Friday, February 17, 2012

Stupid Questions

There was a time in my life when I was a teacher.  I taught biology, mostly vertebrate anatomy and animal behavior, at a university.  I have never really taught a riding lesson, but I still have an understanding, and a sympathy, for those that do.

I remember very well the first day of every one of my classes.  I would begin my lecture, staring out into a sea of blank faces.  I was winging it, really.  I didn't know them, they didn't know me.  I had no clue how to speak to them, how to transmit my knowledge to them.  So I always made sure to tell them, in that first lecture, to never be afraid to ask questions.  I would tell them that "the only stupid question is the one you don't ask".

I learned that lesson when I was just an ignorant undergrad.  I was a biology major, and one course was taught by a professor who was notoriously difficult. Of course, this was a class that was required for graduation.  You had to pass it to get your degree.

This professor was brilliant, a genius on a level that was far beyond us undergrads.  He was far beyond most of his peers.  His lectures always ended up being a stream of consciousness.  He would start talking about a subject, and then his passion would carry him away to the point where no mere undergrad could understand his lectures.

Most of my fellow students were intimidated by him.  They thought that he would think they were stupid if they interrupted his lectures to ask a question.  It just so happens that I am lacking that part of the brain that tells you that you should care what other people think.  And so, I questioned that professor.  I threw my hand up in the middle of a class and said "Wait!!  You're going to fast, I don't understand!".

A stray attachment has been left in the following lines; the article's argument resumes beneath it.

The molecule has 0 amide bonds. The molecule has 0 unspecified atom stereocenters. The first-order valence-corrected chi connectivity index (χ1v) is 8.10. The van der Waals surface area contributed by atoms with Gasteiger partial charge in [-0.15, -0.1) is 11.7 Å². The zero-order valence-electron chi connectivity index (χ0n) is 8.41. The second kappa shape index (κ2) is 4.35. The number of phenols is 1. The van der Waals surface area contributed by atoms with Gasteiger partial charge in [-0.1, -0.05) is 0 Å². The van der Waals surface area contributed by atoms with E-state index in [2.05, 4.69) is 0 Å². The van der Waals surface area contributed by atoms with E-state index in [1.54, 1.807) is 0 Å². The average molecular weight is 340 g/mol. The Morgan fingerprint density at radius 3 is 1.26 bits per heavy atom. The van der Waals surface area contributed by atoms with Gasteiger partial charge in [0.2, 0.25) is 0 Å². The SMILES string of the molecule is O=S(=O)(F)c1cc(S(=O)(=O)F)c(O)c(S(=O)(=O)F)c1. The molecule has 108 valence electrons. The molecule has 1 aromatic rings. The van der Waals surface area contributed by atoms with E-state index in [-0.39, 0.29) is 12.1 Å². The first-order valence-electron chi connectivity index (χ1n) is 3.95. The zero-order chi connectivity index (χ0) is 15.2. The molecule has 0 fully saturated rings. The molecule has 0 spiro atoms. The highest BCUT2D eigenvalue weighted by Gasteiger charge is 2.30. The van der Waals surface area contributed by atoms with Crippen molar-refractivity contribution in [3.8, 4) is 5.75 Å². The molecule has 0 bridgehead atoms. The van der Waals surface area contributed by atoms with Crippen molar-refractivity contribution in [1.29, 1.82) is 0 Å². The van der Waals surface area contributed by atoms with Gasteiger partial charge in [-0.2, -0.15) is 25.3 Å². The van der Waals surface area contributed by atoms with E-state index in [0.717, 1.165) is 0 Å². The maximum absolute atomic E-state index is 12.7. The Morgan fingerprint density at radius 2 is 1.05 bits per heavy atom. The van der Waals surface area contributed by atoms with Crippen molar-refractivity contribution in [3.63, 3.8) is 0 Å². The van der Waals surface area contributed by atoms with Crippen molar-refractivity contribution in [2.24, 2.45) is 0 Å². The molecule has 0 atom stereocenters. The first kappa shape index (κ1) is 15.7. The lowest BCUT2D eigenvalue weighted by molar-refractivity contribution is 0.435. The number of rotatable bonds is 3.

And it turns out, in spite of his outward appearance, that he didn't mind being questioned.  He didn't even know that he was talking over our heads, because no one had ever told him that.  Because I questioned him when I didn't understand him, he slowed his lectures down.   I got an a good grade in his class and became one of his favorite students.  Once I realized that he was actually quite nice and very knowledgeable, and not the Evil Draconian Professor stereotype that others thought he was,  I took every class he taught.  I learned so much from him, simply because I questioned him.  In later years, when I moved from being a student of that university to being an employee, he became my friend and mentor.  He remains a good friend to this day. 

And so, when I stood in front of my own group of students, I remembered what I had learned from my friend and mentor.  I made sure to tell them to always question me, because that was the best way to learn.  Of course, they never believed me at first.  I always gave those first few lectures to a sea of blank faces.  I was just as uncertain as they were.  Were they understanding me?  Was I reaching them?  Or, was I just going off on my own tangent... was I blindly talking over their heads?

But, then one student would raise their hand and ask a question.  And I would respond, because their question ignited my passion.  And then it wasn't just a lecture anymore, it was a discussion.  The students were active participants.  And we all learned.